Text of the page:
In this most sinister of institutions, the director, Mrs. Sigsby, and her staff are ruthlessly dedicated to extracting from these children the force of their extranormal gifts. There are no scruples here. If you go along, you get tokens for the vending machines. If you don’t, punishment is brutal. As each new victim disappears to Back Half, Luke becomes more and more desperate to get out and get help. But no one has ever escaped from the Institute.

As psychically terrifying as Firestarter, and with the spectacular kid power of It, The Institute is Stephen King’s gut-wrenchingly dramatic story of good vs. evil in a world where the good guys don’t always win.
When he died in 1983, Ross Macdonald was the best-known and most highly regarded crime-fiction writer in America. Long considered the rightful successor to the mantles of Dashiell Hammett and Raymond Chandler, Ross Macdonald and his Lew Archer-novels were hailed by The New York Times as "the finest series of detective novels ever written by an American."
Now, in the first full-length biography of this extraordinary and influential writer, a much fuller picture emerges of a man to whom hiding things came as second nature. While it was no secret that Ross Macdonald was the pseudonym of Kenneth Millar -- a Santa Barbara man married to another good mystery writer, Margaret Millar -- his official biography was spare. Drawing on unrestricted access to the Kenneth and Margaret Millar Archives, on more than forty years of correspondence, and on hundreds of interviews with those who knew Millar well, author Tom Nolan has done a masterful job of filling in the blanks between the psychologically complex novels and the author's life -- both secret and overt.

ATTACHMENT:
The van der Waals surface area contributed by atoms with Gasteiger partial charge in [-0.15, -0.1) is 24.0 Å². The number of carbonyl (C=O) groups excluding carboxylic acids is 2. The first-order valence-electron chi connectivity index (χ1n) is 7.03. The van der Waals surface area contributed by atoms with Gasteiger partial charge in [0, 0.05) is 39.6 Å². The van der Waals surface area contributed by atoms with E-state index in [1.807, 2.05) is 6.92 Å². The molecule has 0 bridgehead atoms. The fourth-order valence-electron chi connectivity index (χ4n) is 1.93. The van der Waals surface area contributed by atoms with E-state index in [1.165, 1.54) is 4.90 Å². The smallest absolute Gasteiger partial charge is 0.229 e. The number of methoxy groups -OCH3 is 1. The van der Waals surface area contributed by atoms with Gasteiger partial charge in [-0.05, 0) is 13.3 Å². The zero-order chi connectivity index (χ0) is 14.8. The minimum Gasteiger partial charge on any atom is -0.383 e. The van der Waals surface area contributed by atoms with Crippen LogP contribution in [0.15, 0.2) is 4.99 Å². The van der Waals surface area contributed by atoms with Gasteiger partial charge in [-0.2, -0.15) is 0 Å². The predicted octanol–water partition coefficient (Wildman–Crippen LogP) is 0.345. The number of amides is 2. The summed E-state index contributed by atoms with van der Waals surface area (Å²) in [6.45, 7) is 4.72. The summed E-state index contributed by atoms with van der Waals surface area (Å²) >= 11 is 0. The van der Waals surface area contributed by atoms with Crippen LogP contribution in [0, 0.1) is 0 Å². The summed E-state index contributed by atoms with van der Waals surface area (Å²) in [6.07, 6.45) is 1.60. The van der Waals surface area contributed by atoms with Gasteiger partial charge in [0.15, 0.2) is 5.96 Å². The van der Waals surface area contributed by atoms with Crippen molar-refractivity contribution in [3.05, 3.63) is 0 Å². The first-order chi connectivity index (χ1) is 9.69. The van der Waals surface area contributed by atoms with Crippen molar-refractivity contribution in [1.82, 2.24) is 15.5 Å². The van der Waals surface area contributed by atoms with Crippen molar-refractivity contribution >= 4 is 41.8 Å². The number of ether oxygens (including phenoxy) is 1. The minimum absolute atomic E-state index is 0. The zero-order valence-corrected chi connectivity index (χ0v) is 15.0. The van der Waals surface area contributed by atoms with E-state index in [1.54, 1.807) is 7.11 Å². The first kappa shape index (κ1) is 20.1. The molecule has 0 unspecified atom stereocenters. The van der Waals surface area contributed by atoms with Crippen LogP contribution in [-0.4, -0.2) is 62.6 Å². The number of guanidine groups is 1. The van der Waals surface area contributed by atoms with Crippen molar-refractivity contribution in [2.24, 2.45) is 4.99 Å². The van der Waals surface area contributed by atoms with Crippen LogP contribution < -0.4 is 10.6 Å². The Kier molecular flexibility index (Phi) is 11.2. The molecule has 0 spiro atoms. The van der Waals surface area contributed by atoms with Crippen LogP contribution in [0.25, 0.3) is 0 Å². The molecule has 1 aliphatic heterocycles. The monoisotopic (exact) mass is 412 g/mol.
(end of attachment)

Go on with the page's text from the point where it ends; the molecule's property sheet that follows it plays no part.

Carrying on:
Ross Macdonald came to crime-writing honestly. Born in northern California to Canadian parents, Kenneth Millar grew up in Ontario virtually fatherless, poor, and with a mother whose mental stability was very much in question. From the age of twelve, young Millar was fighting, stealing, and breaking social and moral laws; by his own admission, he barely escaped being a criminal. Years later, Millar would come to see himself in his tales' wrongdoers. "I don't have to be violent," he said, "My books are."
How this troubled young man came to be one of the most brilliant graduate students in the history of the University of Michigan and how this writer, who excelled in a genre all too often looked down upon by literary critics, came to have a lifelong friendship with Eudora Welty are all examined in the pages of Tom Nolan's meticulous biography. We come to a sympathetic understanding of the Millars' long, and sometimes rancorous, marriage and of their life in Santa Barbara, California, with their only daughter, Linda, whose legal and emotional traumas lie at the very heart of the story. But we also follow the trajectory of a literary career that began in the pages of Manhunt and ended with the great respect of such fellow writers as Marshall McLuhan, Hugh Kenner, Nelson Algren, and Reynolds Price, and the longtime distinguished publisher Alfred A. Knopf.
As Ross Macdonald: A Biography makes abundantly clear, Ross Macdonald's greatest character -- above and beyond his famous Lew Archer -- was none other than his creator, Kenneth Millar.
©2019 GoogleSite Terms of ServicePrivacyDevelopersArtistsAbout Google|Location: United StatesLanguage: English (United States)
By purchasing this item, you are transacting with Google Payments and agreeing to the Google Payments Terms of Service and Privacy Notice.